The next-generation of deep-space GPS satellites has just reached a milestone -- but an even better, unjammable system is already available here on earth.
Last week Lockheed Martin crossed a milestone, finishing "thermal vacuum" tests for GPS III, a new class of satellites that will replace the aging craft in orbit around Earth. GPS III will introduce anti-jamming tech to address a serious threat to troops, drones and ships that rely on GPS for navigation and targeting.
The first satellite could launch in 2014, but a better option may already exist: BAE's Navigation via Signals of Opportunity (NAVSOP) doesn’t depend on satellite signals, instead using a wide range of common signals readily available to sidestep jammers.
It can even use the GPS jammer signal itself. And it’s just as accurate, BAE says.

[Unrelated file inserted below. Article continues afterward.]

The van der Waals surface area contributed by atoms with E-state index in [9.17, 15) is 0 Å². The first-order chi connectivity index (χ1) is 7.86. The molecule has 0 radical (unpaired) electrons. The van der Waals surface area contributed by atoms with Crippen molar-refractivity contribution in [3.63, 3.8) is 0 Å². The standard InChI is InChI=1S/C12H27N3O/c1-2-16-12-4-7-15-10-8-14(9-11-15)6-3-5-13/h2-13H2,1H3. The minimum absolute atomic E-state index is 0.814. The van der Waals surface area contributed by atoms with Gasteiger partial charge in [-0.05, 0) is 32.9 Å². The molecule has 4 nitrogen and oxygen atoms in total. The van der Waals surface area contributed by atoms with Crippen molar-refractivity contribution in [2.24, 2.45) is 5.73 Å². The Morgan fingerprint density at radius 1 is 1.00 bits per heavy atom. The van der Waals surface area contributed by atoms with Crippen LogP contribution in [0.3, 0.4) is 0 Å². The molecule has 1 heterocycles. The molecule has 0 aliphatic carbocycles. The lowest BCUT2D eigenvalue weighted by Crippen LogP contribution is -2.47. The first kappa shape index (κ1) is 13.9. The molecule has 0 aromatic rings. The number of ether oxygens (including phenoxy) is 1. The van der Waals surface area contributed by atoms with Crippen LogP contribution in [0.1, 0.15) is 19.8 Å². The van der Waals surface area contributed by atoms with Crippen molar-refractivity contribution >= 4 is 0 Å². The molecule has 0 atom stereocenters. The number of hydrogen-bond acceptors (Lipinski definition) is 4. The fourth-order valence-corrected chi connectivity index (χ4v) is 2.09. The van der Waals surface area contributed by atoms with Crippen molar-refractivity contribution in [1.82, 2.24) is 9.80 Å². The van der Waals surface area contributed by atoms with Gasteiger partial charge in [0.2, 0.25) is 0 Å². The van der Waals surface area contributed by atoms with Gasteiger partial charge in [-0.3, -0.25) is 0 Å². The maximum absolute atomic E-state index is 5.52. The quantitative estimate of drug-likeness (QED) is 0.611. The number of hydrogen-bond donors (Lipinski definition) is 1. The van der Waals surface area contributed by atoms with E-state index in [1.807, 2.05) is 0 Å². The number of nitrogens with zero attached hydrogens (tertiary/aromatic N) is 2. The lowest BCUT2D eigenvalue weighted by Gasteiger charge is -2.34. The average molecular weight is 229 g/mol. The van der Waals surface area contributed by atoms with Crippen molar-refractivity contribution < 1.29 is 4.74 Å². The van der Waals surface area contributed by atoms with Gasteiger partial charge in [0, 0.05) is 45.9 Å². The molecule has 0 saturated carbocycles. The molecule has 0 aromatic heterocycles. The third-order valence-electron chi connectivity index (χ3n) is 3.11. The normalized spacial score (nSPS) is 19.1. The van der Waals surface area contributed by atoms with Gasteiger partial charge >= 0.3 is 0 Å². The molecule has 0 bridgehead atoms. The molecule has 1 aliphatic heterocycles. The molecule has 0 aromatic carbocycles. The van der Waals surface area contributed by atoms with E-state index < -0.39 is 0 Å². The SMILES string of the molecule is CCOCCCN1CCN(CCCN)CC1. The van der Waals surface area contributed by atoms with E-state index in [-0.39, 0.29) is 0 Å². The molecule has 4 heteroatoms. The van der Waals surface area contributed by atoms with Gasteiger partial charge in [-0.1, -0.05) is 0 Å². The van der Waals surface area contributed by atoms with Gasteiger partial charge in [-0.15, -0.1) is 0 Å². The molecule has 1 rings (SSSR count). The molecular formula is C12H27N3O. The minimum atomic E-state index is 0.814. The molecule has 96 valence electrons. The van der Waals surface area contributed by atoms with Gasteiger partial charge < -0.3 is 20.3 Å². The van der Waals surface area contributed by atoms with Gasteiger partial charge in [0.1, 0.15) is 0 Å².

In BAE’s system, everyday signals like TV, Wi-Fi, radio or cell phone are used to triangulate the location of a person or vehicle. NAVSOP gets the position exact within several feet with this signal-scavenging approach.
It uses all sorts of other signals as well, from GPS satellite to air traffic control. The system can even learn and evolve by taking signals that were originally unidentified and using them to build increasingly reliable and more exact fixes on location.